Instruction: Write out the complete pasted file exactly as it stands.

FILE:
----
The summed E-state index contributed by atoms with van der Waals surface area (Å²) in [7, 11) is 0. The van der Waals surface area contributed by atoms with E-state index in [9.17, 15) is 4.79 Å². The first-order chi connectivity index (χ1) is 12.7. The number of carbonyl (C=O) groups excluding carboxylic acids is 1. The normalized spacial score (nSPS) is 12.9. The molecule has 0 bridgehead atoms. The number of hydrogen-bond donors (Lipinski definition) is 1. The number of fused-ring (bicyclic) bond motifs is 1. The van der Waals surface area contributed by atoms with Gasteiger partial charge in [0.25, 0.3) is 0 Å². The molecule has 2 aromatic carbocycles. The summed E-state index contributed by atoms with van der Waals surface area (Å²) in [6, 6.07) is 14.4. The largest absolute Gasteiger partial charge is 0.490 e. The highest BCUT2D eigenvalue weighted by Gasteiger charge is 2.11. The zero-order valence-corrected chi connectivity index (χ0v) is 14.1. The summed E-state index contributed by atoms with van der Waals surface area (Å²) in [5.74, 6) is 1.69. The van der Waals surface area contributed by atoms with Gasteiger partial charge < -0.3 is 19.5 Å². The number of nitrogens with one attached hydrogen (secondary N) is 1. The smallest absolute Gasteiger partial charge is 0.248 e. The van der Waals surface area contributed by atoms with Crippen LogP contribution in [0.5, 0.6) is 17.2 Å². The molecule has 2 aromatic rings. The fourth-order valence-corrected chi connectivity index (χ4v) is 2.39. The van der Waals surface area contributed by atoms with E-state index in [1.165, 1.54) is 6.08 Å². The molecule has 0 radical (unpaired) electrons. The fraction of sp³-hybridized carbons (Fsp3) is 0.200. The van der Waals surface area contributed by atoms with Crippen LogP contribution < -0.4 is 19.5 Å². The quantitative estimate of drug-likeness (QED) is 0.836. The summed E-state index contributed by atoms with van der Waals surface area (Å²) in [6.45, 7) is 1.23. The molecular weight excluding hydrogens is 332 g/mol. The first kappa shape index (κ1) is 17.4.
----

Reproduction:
The summed E-state index contributed by atoms with van der Waals surface area (Å²) in [7, 11) is 0. The van der Waals surface area contributed by atoms with E-state index in [9.17, 15) is 4.79 Å². The first-order chi connectivity index (χ1) is 12.7. The number of carbonyl (C=O) groups excluding carboxylic acids is 1. The normalized spacial score (nSPS) is 12.9. The molecule has 0 bridgehead atoms. The number of hydrogen-bond donors (Lipinski definition) is 1. The number of fused-ring (bicyclic) bond motifs is 1. The van der Waals surface area contributed by atoms with Gasteiger partial charge in [0.25, 0.3) is 0 Å². The molecule has 2 aromatic carbocycles. The summed E-state index contributed by atoms with van der Waals surface area (Å²) in [6, 6.07) is 14.4. The largest absolute Gasteiger partial charge is 0.490 e. The highest BCUT2D eigenvalue weighted by Gasteiger charge is 2.11. The zero-order valence-corrected chi connectivity index (χ0v) is 14.1. The summed E-state index contributed by atoms with van der Waals surface area (Å²) in [5.74, 6) is 1.69. The van der Waals surface area contributed by atoms with Gasteiger partial charge < -0.3 is 19.5 Å². The number of nitrogens with one attached hydrogen (secondary N) is 1. The smallest absolute Gasteiger partial charge is 0.248 e. The van der Waals surface area contributed by atoms with Crippen LogP contribution in [0.5, 0.6) is 17.2 Å². The molecule has 2 aromatic rings. The fourth-order valence-corrected chi connectivity index (χ4v) is 2.39. The van der Waals surface area contributed by atoms with E-state index in [1.165, 1.54) is 6.08 Å². The molecule has 0 radical (unpaired) electrons. The fraction of sp³-hybridized carbons (Fsp3) is 0.200. The van der Waals surface area contributed by atoms with Crippen LogP contribution < -0.4 is 19.5 Å². The quantitative estimate of drug-likeness (QED) is 0.836. The summed E-state index contributed by atoms with van der Waals surface area (Å²) in [6.45, 7) is 1.23. The molecular weight excluding hydrogens is 332 g/mol. The first kappa shape index (κ1) is 17.4.